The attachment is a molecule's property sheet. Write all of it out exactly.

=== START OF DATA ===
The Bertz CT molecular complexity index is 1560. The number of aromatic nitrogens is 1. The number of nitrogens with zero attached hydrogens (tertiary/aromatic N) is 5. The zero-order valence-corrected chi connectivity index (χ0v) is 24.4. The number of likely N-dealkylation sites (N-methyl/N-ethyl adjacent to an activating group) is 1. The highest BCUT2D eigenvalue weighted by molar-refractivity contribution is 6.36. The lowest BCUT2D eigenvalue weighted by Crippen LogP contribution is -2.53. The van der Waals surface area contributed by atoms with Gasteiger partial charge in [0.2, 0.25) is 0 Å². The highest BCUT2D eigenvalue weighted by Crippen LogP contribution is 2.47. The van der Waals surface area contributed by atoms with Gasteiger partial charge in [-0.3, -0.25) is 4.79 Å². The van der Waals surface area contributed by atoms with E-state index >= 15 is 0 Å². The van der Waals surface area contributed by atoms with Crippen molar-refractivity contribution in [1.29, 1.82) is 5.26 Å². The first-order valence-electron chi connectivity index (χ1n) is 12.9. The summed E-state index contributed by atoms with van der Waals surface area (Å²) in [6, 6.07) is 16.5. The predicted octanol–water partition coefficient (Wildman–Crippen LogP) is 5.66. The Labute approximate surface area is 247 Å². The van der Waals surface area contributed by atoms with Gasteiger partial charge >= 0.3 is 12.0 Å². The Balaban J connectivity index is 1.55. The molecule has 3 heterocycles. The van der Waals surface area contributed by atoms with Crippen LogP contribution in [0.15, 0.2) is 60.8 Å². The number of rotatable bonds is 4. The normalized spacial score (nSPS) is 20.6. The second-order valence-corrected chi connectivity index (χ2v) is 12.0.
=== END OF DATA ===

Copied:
The Bertz CT molecular complexity index is 1560. The number of aromatic nitrogens is 1. The number of nitrogens with zero attached hydrogens (tertiary/aromatic N) is 5. The zero-order valence-corrected chi connectivity index (χ0v) is 24.4. The number of likely N-dealkylation sites (N-methyl/N-ethyl adjacent to an activating group) is 1. The highest BCUT2D eigenvalue weighted by molar-refractivity contribution is 6.36. The lowest BCUT2D eigenvalue weighted by Crippen LogP contribution is -2.53. The van der Waals surface area contributed by atoms with Gasteiger partial charge in [0.2, 0.25) is 0 Å². The highest BCUT2D eigenvalue weighted by Crippen LogP contribution is 2.47. The van der Waals surface area contributed by atoms with Gasteiger partial charge in [-0.3, -0.25) is 4.79 Å². The van der Waals surface area contributed by atoms with E-state index >= 15 is 0 Å². The van der Waals surface area contributed by atoms with Crippen molar-refractivity contribution in [1.29, 1.82) is 5.26 Å². The first-order valence-electron chi connectivity index (χ1n) is 12.9. The summed E-state index contributed by atoms with van der Waals surface area (Å²) in [6, 6.07) is 16.5. The predicted octanol–water partition coefficient (Wildman–Crippen LogP) is 5.66. The Labute approximate surface area is 247 Å². The van der Waals surface area contributed by atoms with Gasteiger partial charge >= 0.3 is 12.0 Å². The Balaban J connectivity index is 1.55. The molecule has 3 heterocycles. The van der Waals surface area contributed by atoms with Crippen LogP contribution in [0.15, 0.2) is 60.8 Å². The number of rotatable bonds is 4. The normalized spacial score (nSPS) is 20.6. The second-order valence-corrected chi connectivity index (χ2v) is 12.0.